Introduction: DIY Hammock Straps
After recently purchasing a couple of hammocks, I went back to look at purchasing some straps to assist with fastening to a tree. Was shocked that the strapping materials in a kit cost way more than the 2 hammocks I bought put together. So, I set in to make my own!
1st you need to find your local outdoors store that sells climbing ropes and strapping material. As you see in my materials list, I purchased some hollow strapping 1" width. It will be your judgement on the length you wish to purchase, but as I bought, 2ft is sufficient for each end, and enough to go around the back side of each tree to protect its bark and/or trunk from damage.
Hollow strapping material (2ft per end = 4ft Total)
Paracord (however much you need) I am using approximately 11-12ft as explained further in instructions.
Carabiner x 2 (durable to withstand weight limit; NOT the cheap $ store kind)
1. Cut your strapping as mentioned above, into approx. 2ft pieces. If you pinch strap together you can see how this material is hollow. Once separated, lightly singe with lighter to prevent further fraying.
2. Paracord: First double the cord in half to aid in strengthening. After doubling, cut to desired length. I used a piece about 11 to 12ft in length.
3. Once doubled, slide paracord thru strap until you can grab on other end of strap. This can be a little tricky to slide thru, but if you maintain pinching strap in half it will help.
4. Now that you have the strap slid thru, take the loose end and tie together in a quick knot.
5. Next step will be to go down end of cord and tie several knots, which will help when securing hammock to strap. Depending on the distance between your two trees, you can adjust tension by moving to the next knotted area as seen in photo with carbiner.
That seems to be about it. Will try to show photos of strap in use, but currently hammock is hanging around down in basement until further use!
Also made a carry bag to keep straps in for carrying in your backpack, which I can show in separate Instructable.
7 years ago
I agree with RettT and wjwiii this is a bad design unless the main purpose is to reduce the friction of the cord against the outer surface of the tree bark and reduce the friction of the bark against the cord. But in the end it is still going to focus the pressure on the cord area and would cause more damage to the tree than a strap system that has no inner cord.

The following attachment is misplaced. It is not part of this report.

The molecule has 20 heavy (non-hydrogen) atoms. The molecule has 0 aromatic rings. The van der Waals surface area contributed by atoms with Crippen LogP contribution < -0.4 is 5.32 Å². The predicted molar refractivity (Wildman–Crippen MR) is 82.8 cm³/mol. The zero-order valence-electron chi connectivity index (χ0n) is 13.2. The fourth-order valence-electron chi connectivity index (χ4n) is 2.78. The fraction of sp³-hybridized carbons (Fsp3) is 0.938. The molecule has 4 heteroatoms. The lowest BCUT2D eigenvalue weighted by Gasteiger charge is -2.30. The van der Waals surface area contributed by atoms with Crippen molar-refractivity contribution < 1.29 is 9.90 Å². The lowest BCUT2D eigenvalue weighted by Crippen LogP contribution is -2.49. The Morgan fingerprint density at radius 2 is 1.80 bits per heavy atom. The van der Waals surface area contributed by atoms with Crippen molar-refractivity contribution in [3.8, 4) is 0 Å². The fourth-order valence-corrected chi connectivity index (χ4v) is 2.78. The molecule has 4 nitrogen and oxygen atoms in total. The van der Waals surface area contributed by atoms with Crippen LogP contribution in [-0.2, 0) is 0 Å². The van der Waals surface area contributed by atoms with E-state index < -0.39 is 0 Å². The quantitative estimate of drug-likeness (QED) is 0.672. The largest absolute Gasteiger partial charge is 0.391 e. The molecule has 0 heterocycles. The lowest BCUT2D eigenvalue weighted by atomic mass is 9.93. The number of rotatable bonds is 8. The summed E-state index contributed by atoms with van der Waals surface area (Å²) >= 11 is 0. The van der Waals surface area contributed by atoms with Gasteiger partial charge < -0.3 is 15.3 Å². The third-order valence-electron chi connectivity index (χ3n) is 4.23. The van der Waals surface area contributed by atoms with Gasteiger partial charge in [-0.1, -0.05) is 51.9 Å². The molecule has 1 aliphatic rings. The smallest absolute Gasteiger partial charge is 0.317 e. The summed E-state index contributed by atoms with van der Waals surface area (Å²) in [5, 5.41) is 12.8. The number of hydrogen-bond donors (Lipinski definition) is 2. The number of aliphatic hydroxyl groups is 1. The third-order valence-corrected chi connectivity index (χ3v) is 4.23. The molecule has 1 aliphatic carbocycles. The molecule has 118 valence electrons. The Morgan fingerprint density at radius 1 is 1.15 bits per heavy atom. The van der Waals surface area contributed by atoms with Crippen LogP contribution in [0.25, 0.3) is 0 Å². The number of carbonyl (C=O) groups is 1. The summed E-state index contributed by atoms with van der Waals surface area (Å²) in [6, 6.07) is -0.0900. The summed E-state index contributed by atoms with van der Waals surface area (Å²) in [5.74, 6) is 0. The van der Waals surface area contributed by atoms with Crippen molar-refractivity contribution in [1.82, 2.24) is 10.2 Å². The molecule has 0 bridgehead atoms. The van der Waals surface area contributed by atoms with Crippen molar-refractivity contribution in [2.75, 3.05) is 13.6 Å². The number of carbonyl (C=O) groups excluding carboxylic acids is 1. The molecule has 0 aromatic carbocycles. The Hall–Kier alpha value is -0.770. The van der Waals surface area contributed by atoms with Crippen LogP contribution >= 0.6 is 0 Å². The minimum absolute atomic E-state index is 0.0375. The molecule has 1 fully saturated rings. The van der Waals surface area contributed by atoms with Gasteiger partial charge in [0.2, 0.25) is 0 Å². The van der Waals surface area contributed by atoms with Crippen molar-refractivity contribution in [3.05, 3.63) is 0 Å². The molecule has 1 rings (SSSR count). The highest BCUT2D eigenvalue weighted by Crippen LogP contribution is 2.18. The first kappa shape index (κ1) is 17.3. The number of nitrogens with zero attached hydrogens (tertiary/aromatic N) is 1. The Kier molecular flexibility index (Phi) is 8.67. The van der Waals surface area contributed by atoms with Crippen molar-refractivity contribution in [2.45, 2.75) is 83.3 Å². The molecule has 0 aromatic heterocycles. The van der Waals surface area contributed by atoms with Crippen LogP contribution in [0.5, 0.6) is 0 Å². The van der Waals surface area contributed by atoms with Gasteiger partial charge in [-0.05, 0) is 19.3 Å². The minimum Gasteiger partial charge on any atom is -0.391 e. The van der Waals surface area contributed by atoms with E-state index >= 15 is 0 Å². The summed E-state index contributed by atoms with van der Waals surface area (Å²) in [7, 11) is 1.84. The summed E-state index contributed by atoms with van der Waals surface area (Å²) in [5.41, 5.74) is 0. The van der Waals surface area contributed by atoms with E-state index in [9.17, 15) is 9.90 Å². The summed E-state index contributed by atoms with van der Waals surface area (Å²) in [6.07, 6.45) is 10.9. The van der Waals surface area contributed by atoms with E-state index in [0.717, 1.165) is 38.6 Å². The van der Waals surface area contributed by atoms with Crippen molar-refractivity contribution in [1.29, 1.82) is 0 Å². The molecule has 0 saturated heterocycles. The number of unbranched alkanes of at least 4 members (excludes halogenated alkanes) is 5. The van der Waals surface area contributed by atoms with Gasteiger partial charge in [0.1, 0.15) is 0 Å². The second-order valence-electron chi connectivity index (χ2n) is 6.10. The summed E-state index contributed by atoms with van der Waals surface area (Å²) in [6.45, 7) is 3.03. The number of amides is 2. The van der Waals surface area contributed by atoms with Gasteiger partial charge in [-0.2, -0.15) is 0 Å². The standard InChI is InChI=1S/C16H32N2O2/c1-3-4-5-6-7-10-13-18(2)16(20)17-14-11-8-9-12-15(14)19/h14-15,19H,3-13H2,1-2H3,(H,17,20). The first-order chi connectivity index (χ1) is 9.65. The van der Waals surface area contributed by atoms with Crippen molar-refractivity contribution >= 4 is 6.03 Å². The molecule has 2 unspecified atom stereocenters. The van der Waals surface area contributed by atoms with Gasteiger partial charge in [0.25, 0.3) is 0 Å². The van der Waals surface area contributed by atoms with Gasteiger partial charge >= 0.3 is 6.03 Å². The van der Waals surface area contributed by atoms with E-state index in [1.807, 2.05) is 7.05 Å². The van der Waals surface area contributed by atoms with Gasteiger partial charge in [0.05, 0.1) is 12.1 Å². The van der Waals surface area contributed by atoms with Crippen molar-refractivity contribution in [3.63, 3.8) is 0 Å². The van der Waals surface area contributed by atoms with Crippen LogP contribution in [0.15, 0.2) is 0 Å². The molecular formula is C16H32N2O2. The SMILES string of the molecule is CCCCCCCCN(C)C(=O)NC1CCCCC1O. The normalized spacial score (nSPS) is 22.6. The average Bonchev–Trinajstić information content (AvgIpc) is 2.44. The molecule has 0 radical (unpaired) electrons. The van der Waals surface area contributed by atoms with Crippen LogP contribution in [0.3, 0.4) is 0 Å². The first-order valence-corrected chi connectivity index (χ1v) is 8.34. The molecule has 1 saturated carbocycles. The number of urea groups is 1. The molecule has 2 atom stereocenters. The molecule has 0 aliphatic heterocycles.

7 years ago
This is a pretty bad strap design. The hollow strap is useless as it only provides very minimal cushion to the tree. The reason tree straps work to protect and not damage the tree is because the weight is distributed across the width of the strap. In this design, the cord inside the hollow strap focuses the weight only to where the cord is, which can damage a tree. If you are not worried about damaging the tree, then just use this idea without the hollow strap.
8 years ago
Maybe I'm missing something, but if say I'm carrying these with me while camping, what's the best way to fit them around a tree for safety/stability/reducing possible damage to the tree?
Reply 8 years ago
The webbing material is what would go around the back side of the tree, which then would be better against the tree then the paracord sliding against the bark.
8 years ago on Introduction
Hammock straps work by spreading out the weight over a larger area of the tree's bark than the cord does. Your design doesn't do this. The strap simply acts as a cover for the cord. You would need to attach the cord to each end of the strap so there is tension on the strap.
Reply 8 years ago on Introduction
wjwiii, I don't recall saying that the straps were to be used to disperse the weight. They are being used to protect the tree from damage from the cord, and the strap does that. From what other staps I have seen, this is the same concept, which is what I was replicating.